Wired and Wireless Media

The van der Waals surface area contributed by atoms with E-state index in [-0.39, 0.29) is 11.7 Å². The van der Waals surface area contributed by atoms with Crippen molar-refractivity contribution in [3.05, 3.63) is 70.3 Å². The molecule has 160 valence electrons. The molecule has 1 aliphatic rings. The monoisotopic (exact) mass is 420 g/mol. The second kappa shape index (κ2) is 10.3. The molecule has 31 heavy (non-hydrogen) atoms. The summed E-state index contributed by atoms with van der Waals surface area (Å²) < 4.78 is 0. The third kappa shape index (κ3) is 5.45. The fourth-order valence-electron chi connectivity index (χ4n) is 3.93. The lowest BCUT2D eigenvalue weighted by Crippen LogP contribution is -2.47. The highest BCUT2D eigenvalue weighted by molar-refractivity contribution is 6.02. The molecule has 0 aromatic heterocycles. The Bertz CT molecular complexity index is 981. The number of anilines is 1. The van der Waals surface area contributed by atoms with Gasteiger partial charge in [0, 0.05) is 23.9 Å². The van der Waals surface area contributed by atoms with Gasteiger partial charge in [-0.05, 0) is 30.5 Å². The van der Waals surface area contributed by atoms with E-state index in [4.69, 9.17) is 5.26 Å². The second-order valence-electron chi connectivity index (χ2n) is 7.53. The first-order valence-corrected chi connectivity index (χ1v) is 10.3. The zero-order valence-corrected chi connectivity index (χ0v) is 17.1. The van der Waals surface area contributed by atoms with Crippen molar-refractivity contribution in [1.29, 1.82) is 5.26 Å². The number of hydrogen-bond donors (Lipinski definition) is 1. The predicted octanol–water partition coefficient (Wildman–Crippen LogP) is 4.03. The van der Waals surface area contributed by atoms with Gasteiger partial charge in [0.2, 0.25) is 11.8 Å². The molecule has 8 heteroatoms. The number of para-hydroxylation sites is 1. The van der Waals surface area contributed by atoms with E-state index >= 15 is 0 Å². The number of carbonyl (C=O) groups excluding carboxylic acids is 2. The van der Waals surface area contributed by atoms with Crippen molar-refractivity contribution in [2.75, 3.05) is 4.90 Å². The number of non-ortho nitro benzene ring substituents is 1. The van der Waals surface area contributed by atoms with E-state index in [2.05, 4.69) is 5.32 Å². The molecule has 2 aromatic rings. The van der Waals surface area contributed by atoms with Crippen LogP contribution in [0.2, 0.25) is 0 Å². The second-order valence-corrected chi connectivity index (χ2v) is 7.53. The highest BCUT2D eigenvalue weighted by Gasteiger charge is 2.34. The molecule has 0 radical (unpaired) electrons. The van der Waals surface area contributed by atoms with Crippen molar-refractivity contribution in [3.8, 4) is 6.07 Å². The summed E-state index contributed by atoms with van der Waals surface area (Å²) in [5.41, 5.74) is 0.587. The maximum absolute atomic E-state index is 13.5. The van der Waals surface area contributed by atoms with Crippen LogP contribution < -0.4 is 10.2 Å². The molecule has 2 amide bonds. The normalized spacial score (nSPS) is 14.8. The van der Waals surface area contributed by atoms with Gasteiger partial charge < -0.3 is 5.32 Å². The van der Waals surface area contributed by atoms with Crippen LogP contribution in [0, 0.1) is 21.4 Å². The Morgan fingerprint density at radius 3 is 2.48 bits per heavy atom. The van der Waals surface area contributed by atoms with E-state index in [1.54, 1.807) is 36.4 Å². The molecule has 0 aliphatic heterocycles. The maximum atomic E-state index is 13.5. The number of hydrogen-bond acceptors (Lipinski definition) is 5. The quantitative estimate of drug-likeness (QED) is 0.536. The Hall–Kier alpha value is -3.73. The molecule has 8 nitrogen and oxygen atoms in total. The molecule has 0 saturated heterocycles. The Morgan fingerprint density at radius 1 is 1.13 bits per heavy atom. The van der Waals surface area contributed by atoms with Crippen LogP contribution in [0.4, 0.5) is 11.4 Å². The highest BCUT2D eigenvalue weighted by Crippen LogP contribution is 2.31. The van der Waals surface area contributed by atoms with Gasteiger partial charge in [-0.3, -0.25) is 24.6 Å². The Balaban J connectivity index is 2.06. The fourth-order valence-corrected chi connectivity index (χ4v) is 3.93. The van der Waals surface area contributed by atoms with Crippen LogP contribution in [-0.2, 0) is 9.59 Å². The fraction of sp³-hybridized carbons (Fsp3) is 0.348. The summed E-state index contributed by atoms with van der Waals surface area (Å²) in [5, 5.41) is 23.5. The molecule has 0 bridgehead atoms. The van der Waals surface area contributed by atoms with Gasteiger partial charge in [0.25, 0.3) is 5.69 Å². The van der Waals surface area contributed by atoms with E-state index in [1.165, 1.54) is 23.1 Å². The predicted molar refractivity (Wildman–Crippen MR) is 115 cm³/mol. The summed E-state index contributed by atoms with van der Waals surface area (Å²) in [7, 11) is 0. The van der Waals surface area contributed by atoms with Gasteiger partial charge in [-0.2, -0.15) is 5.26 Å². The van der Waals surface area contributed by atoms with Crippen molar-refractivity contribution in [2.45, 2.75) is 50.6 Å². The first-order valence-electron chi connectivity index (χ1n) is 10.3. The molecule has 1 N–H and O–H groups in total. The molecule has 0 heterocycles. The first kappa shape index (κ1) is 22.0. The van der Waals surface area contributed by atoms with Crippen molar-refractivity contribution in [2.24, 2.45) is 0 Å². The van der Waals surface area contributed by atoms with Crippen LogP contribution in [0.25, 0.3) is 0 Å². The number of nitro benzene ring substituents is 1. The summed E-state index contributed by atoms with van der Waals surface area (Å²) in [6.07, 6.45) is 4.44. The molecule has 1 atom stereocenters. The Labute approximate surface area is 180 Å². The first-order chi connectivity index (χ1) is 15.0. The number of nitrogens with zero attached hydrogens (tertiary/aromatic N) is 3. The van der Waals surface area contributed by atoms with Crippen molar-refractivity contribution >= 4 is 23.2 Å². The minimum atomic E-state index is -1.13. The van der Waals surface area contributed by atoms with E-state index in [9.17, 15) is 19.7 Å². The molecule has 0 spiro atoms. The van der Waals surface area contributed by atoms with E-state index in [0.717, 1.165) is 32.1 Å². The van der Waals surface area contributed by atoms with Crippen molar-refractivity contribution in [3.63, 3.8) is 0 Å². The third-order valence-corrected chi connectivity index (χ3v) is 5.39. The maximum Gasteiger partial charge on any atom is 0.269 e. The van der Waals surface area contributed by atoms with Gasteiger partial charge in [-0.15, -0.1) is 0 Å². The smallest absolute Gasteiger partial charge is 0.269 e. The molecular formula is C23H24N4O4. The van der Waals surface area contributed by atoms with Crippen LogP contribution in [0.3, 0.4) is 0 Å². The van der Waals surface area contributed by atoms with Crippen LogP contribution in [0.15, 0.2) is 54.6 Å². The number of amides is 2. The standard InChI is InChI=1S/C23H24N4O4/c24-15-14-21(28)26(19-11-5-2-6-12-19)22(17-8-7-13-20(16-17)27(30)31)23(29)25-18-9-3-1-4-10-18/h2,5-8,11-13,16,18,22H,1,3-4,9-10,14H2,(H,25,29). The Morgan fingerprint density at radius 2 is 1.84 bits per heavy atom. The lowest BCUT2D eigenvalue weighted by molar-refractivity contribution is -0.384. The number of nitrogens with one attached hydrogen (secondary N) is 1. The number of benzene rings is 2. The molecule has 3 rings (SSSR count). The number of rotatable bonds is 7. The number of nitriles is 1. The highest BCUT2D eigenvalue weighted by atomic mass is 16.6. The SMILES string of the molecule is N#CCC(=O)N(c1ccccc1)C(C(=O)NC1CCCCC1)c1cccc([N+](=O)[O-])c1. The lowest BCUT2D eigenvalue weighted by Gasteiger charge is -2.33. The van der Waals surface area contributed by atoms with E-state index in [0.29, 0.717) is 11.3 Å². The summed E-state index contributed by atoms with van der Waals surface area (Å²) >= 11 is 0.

Wired and wireless media both provide means of transporting data. Though both provide benefits in certain areas, neither is particularly better than the other. It is important for organizations to utilize both methods of media to maximize what benefits each provides while minimizing that same media types short comings. Anders (2010) uses six metrics to compare wireless and wired media: range, installation effort and flexibility, data volume, availability of information in room, reliability, and cost. Both types of media score evenly with each being ranked better than the other in three of the six categories. Gokhale (2005) states that half, and possibly more, of the installation costs of cable media are due to labor costs. This is because tasks such as digging ditches to run the cable must be completed according to specifications such as Telecommunications Industry Association (TIA) and the Electronics Industries Alliance (EIA) 568A/B that ensure the hardware will operate at optimal performance levels. Wireless networks still require labor such as in the erecting of towers and hotspots to propagate the wireless signals, but these overall costs are not as high when compared to wired media (Anders, 2010). Harder (2011) identifies three main types of wireless technology: Wi-Fi, ZigBee, and EnOcean. The main difference between the three is the amount of bandwidth that is provided. Gokhale (2005) defines bandwidth as a range of frequencies that can be transmitted minimal distortion (p. 37). Wi-Fi provides the most bandwidth, with ZigBee considered a mid-range, and EnOcean the lowest. One benefit of Wi-Fi and ZigBee is that they are designed to operate together with ZigBee ideal for field bus communication (Harder, 2011). When planning wireless networks indoors, Anders (2010) states that sub-gigahertz frequencies may be better than the 2.4 -ghz Wi-Fi since the lower frequencies experience less attenuation and radio interference. Gokhale (2005)...
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